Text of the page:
Hey - just want to set the record straight. I work for Adobe and have been involved in internal and external conversations long before Metro was announced and long before they announced OOXML and XPS were going to ECMA. It is purely a logical decision for business. It no longer makes sense for Adobe to continue to manage PDF internally without the inclusion of the vast number of stakeholders, including other implementers, into the future direction of the spec. We could have continued to do that internally, but that would have duplicated the functionality of standards bodies so it made good business sense to use what was available (AIIM and ISO). Also - given that PDF/A and PDF/X amongst others were already at ISO, we had requests to add more functionality into those specifications to the point where they would be almost as complete as the full PDF spec. Rather than do that, it made sense to just donate the full spec. You shoudl note that PDF/A and other related specifications were also donated to ISO long before Metro/XPS.

Duane Nickull - Sr. Technology Evangelist, Adobe Systems (http://technoracle.blogspot.com)

So, if ISO standardisation has been on the cards for so long, why did Adobe get Microsoft to remove the Save-To-PDF feature?

You shoudl note that PDF/A and other related specifications were also donated to ISO long before Metro/XPS.


And that matters how exactly?

antaris said,
So, if ISO standardisation has been on the cards for so long, why did Adobe get Microsoft to remove the Save-To-PDF feature?

Fact: PDF has always been an open standard that anyone is free to implement. Given their status as a monopoly, antitrust regulations determine whether or not Microsoft is allowed to bundle products and technology, not Adobe.

Regardless of what you believe or whether or not you like or hate Adobe, as an ISO (or AIIM) standard, Adobe would not have any say on who can implement PDF. Simply stated, the IP is no longer under Adobe's control. The move to bring PDF to ISO shows that we have no intent on constraining anyone from implementing it.

nickull said,

Someone earlier on this thread claimed that we did this as a response to XPS.

yes, but if what you say is true there is one problem. Because that would mean Adobe was complaining about office when they already knew it wouldn't matter any way. I don't even find the words how disgusted I aim by that kind of anti-competitive behavior.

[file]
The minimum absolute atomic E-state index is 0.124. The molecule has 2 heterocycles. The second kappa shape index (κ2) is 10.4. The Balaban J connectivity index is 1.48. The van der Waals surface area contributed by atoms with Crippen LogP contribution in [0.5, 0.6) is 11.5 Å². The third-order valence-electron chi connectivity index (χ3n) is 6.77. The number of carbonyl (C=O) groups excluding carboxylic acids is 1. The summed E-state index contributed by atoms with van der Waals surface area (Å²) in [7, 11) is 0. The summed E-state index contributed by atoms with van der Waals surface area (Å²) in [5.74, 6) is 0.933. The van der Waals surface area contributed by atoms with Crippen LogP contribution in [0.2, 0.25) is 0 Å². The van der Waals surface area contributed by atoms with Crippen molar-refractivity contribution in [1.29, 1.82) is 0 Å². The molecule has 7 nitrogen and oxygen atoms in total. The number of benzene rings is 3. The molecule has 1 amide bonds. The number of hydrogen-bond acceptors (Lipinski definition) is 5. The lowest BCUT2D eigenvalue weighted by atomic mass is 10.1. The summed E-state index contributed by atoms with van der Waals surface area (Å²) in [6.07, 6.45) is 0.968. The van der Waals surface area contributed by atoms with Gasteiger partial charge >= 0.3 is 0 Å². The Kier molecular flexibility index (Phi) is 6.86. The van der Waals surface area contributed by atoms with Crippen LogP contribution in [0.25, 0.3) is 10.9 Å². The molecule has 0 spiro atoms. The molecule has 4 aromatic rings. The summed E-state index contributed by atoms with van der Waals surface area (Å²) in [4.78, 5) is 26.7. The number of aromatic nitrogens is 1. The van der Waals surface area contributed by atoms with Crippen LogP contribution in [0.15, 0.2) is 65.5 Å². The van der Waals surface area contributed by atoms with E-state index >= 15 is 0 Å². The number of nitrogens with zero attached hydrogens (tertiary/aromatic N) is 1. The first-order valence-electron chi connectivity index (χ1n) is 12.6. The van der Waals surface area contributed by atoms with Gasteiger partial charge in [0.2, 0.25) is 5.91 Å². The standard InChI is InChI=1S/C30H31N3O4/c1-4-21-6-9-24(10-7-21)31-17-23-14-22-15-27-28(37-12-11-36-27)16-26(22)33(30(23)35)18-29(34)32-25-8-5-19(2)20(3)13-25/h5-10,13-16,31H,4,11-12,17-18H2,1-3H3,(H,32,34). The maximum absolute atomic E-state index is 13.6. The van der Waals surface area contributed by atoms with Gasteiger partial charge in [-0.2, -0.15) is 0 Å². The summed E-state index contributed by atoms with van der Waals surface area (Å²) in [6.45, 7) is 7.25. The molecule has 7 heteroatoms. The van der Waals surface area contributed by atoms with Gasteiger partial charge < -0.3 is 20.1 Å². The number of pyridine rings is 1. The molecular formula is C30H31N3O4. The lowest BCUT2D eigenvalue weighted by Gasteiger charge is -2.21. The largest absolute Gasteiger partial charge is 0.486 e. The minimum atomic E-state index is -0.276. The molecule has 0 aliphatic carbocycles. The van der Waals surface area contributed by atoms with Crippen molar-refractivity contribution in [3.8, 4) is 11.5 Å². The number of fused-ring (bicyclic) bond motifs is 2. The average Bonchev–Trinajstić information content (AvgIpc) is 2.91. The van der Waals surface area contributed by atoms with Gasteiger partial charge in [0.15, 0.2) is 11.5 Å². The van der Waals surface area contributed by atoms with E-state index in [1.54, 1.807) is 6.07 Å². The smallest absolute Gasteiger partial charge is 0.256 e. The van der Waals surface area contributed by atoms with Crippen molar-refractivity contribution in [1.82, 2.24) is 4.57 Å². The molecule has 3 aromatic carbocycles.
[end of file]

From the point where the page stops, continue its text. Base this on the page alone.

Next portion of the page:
That doesn't make any sense. How the hell can they expect to get an ISO standard when they try and make the creation of it proprietary?

You know, if they'd gotten their heads out of their asses and just let Microsoft include PDF creation in Office 2007 by default, or at least agreed to their appeasment conditions (like including the adobe acrobat reader in every vista install, etc which would have given them more market exposure than they give Yahoo with all that bloatware they include in Acrobat installs), they'd get ISO certification no sweat.

Idiots.

Both technologies allow customers to print documents without needing the actual application that created it.

That is NOT what makes them unique, though. You can do that with Word files (Word viewer is free).

PDF and XPS are special because the appearance of the document is the same on any platform or reader, regardless of things like which fonts you have installed on your system. I believe they also tend to be more printer-friendly.

I remember making a fool of myself by claiming it was already a ISO spec in my neoblog, so I'm quite glad to see it's being submitted to them.

XPS is a great format, and has many advantages over PDF - such as it's fantastic integration into .NET 3.0 / WPF. I find this feature very helpful when programming.

Currently, the PDF and AFP formats are the de facto standard in the commercial production print industry. XPS *might* take over a portion of the home/personal market, but MS is many days late and a dollar short if they want to get their foot into the lucrative commercial door. It's going to be an uphill battle for them, but IMHO any competition is good.

That'd be right, after forcing Microsoft to remove the PDF plug-in from Office 2007 OOTB, now, on the eve of it's release, they do this.